Sunday morning cruising along the waterfront of Barwon Heads - Torquay Road. Surfers and cyclists everywhere.
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Victoria’s Southern Coast

Lorne. The Otways. Torquay. Bells Beach. Sure I’ve heard of these places. But hailing originally from Queensland, and more recently New South Wales, I’ve never had the opportunity to explore them, certainly not on two wheels. Then along came the Cadel Evans Great Ocean Road Race –recently promoted to 1.HC status, just one tier below UCI World Tour – and here I am, embarking on two days of riding around this magnificent region of Victoria. We fly directly into the no frills Avalon airport just north of Geelong and experience one of the swiftest post-flight passages I can ever remember. Within barely 30 minutes of touching the tarmac we’ve collected our bikes, have the keys to our hire car and are making easy going of the 70km trip south-west to our apartment in the coastal haven of Lorne, also staging point for Amy’s Gran Fondo each September.

SATURDAY: Lorne to Lorne, via the Great Ocean Road, Forrest and Barwon Downs. 122km, 1,980m of climbing.
Tucking into a light breakfast overlooking the ocean, serenaded by the sounds of breaking waves and a cheeky local cockatoo, we laugh at the irony of having such a magnificent apartment yet virtually no time to enjoy it. Our schedule says we need to be rolling by 7am to complete the full Amy’s loop in time for lunch. It’s cool and slightly overcast but the winds are light and Weather Zone says zero chance of rain. Perfect.

One of the great joys of riding anywhere for the first time is, pretty obviously, riding there for the first time. Unlike the usual weekend fare, more reminiscent of a maturing marriage – comfortable and familiar – new surprises await beyond every bend and crest of the Great Ocean Road and beyond. We take it all in, kilometre by kilometre, flanked by beautiful coastline on our left, hundreds of rosellas and virtually no traffic. It’s surely one of the most spectacular sections of road in the world, but certainly far from flat. The natural geography sends us up numerous rises in the first 40km including Cape Patton, adding around 500m of elevation before we’ve even really started.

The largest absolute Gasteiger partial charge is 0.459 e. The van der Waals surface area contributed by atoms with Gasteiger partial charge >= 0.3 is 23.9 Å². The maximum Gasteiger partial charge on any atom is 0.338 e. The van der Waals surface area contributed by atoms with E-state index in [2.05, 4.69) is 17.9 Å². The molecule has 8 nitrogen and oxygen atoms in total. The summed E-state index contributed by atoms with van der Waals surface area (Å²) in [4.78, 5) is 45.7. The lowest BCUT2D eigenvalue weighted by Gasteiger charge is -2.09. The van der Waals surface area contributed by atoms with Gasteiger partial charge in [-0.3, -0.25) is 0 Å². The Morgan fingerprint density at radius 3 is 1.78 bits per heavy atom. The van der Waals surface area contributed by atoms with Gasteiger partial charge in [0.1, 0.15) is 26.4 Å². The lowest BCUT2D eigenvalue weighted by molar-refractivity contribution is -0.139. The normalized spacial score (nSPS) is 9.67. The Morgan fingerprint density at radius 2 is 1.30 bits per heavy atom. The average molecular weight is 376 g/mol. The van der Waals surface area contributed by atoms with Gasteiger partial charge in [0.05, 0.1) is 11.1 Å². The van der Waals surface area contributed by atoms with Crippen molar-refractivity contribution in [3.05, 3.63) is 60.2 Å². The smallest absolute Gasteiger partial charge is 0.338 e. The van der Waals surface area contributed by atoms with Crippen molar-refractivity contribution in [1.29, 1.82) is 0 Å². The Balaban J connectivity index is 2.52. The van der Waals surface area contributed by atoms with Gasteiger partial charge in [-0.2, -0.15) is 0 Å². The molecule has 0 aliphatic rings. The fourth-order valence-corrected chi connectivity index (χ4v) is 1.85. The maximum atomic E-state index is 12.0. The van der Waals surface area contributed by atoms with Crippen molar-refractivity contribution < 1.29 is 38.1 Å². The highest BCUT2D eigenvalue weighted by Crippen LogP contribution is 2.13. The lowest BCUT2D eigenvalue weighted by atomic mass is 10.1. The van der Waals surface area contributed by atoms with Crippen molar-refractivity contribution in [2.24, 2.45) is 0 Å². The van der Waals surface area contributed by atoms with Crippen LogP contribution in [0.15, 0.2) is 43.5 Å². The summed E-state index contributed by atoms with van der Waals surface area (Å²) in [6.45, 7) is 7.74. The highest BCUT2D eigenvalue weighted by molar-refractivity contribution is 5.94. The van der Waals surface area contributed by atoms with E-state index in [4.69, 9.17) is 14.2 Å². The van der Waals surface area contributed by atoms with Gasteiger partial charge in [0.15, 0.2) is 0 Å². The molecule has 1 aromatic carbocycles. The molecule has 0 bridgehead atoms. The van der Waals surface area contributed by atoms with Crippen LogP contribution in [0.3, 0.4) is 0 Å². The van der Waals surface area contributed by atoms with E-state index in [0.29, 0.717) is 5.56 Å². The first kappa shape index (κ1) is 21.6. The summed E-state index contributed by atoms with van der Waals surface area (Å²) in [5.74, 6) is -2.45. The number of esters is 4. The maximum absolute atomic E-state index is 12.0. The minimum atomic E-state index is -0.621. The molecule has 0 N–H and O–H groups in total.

Coastline, climb, rainforest, farming countryside and finishing descent - can't be many rides in the country that out do this great day out!
Coastline, climb, rainforest, farming countryside and finishing descent – can’t be many rides in the country that out do this great day out!

We leave the ocean behind just before Apollo Bay and begin the 10km climb of Skenes Creek Road. It’s a steady gradient hovering mostly between 6% and 8% and an ample test for legs that have spent more time crit racing than climbing in recent months. We pause for a quick regroup at the top (i.e. waiting for me to catch up) and continue on.

As you tend to do on a new ride, we find ourselves constantly discussing the route and terrain. We agree it’s an unforgiving course, especially under race conditions. Fortunately we’re not racing so we take our time, including a short side trip to explore the winding trails of Beech Forest-Mount Sabine Road just past Tanybryn. The next town we encounter is the rather splendidly named Barramunga, before a much-appreciated coffee stop in Forrest is followed by yet more scenery changes as we roll through lush farmland near the townships of Barwon Downs and Pennyroyal.

Annie's secret recipe health bars have proven a big hit with the pros.
Annie’s secret recipe health bars have proven a big hit with the pros.

The day’s second major climb arrives at Deans Marsh with the 12km rise towards Benwerrin. I’m soon off the back as my aching knees tell me it’s a lot steeper than the supposed 2.4% average gradient (hindsight later reveals several flatter sections near the top heavily skew the stats). Eventually the bitumen tops out at the Mt Sabine Road turnoff and from here it’s a slick 10km descent all the way back to Lorne. Grimaces quickly turn to smiles.